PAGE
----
The sole issue presented by the case on the merits is whether an amendment to Section 28 of the Mineral Lands Leasing Act *fn3 applies to pipe lines which were, at the time of the amendment, already subject to the common-carrier provisions of that section. Before amendment Section 28 read in pertinent part as follows:
"Rights-of-way through the public lands . . . may be granted by the Secretary of the Interior for pipe-line purposes for the transportation of oil or natural gas to any applicant possessing the qualifications provided in section 1 of this Act
The amendment in question added to the foregoing a proviso as follows:
"That the common carrier provisions of this section shall not apply to any natural gas pipeline operated by any person subject to regulation under the Natural Gas Act or by any public utility subject to regulation by a State or municipal regulatory agency having jurisdiction to regulate the rates and charges for the sale of natural gas to consumers within the State or municipality".
Petitioners' argument is that the amendment must be read as limited by the phrase "Rights-of-way through the public lands . . . may be granted". So read, they argue, the amendment applies only to natural gas pipe lines granted rights-of-way after August 12, 1953, the date on which the amendment was enacted. Thus their contention is that, because Section 28 as originally enacted covered only future grants, the amendment to that section also covers only future grants. To construe the amendment as applying to pipe lines already subject to the common-carrier restrictions is, they say, to give it retroactive effect.
We think the argument cannot be sustained.The 1953 amendment provides that pipe lines otherwise bound by the common-carrier provisions shall be exempt where they are operated by persons subject to specified public regulation. The exemption rests upon operation. According to the terms of the amendment, if the operation of the pipe line is subject to the regulation specified in the amendment, the common-carrier provisions do not apply. The amendment makes no reference to conditions in grants of rights-of-way; it refers directly to operation.It speaks in the present, referring to present operation. If Congress had meant its exemption proviso to apply only to carriers thereafter securing rights-of-way, we think it would have cast its enactment in a different mold. It would have referred to conditions in grants. As it is, Congress said that pipe lines otherwise subject to the common-carrier provisions should be exempt where their operation is subject to certain regulation. Of course the common-carrier provisions are not requirements imposed initially, once and for all, like the payment of a fee; they are of continuing application. A pipe line that receives a grant is subject to the common-carrier provisions from the date of the grant. Thus, when it is exempted from those provisions, a current, present requirement is lifted. Such an exemption is plainly what Congress intended.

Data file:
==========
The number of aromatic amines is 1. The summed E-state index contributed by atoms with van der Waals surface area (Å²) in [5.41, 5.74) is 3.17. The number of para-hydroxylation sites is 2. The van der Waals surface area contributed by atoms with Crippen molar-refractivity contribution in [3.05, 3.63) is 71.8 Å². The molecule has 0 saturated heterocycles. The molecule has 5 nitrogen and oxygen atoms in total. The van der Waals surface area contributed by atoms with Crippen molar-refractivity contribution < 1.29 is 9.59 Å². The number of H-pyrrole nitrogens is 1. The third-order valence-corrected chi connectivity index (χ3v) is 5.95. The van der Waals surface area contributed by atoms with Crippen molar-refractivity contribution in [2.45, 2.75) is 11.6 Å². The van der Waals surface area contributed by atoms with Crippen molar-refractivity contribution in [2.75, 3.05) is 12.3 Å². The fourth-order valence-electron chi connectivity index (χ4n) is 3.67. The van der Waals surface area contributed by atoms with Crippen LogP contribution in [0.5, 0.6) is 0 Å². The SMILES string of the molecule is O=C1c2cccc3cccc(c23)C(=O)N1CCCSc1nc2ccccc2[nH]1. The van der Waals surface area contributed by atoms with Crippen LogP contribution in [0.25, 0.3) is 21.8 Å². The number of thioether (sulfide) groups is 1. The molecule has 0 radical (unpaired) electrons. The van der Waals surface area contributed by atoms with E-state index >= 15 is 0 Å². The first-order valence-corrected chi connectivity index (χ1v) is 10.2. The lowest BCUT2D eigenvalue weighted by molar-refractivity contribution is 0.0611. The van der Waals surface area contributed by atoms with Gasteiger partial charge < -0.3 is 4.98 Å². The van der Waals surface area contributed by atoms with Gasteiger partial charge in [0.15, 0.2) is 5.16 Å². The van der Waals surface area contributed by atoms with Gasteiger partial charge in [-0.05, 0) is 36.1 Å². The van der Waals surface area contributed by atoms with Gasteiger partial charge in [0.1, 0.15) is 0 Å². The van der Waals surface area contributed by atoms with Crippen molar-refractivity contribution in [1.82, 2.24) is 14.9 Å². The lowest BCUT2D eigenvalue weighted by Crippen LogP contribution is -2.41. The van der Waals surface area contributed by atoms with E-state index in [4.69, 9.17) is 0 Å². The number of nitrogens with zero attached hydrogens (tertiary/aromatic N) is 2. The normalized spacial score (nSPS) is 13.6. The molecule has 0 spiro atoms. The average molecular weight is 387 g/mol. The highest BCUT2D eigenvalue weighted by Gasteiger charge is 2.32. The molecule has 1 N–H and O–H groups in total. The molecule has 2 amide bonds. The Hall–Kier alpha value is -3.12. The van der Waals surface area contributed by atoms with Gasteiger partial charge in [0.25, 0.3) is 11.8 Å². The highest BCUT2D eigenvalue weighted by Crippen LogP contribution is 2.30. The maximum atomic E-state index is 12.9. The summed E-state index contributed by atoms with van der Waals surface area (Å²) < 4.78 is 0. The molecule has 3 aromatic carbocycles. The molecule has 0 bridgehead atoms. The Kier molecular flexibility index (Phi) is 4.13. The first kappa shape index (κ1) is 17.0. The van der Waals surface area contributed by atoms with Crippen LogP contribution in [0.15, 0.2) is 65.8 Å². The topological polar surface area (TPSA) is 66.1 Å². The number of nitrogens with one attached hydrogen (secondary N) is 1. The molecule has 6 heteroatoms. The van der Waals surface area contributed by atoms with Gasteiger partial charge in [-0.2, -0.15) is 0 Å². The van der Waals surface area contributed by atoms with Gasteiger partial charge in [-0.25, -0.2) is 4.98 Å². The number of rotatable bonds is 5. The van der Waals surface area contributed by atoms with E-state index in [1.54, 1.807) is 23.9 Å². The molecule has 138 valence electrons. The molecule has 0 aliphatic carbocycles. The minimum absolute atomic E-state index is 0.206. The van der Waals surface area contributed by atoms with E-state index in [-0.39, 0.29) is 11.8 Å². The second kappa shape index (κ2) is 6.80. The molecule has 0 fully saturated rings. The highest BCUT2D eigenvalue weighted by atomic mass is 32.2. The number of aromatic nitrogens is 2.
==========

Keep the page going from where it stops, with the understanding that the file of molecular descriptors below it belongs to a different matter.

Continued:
The amendatory proviso thus interpreted is not retroactive. It applies only to present and future operation and present and future regulation, drawing upon antecedent grants only as a condition for its present effect. *fn4
If there were any doubt or ambiguity in the statute, the legislative history of the amendment would be dispositive. The report on the House bill *fn5 spoke of the incompatibility between the characteristics of a natural gas pipe line and its operation as a common carrier. It indicated a belief that the commoncarrier provisions of Section 28 restricted the capacity of the pipe lines to serve public needs. Thus the object of the amendment was, as later explained by the House managers, *fn6 to "relieve" certain pipe lines from the common-carrier obligation. We think the language of the amendment clearly expresses this object and that petitioners' construction would substantially defeat the legislative intent.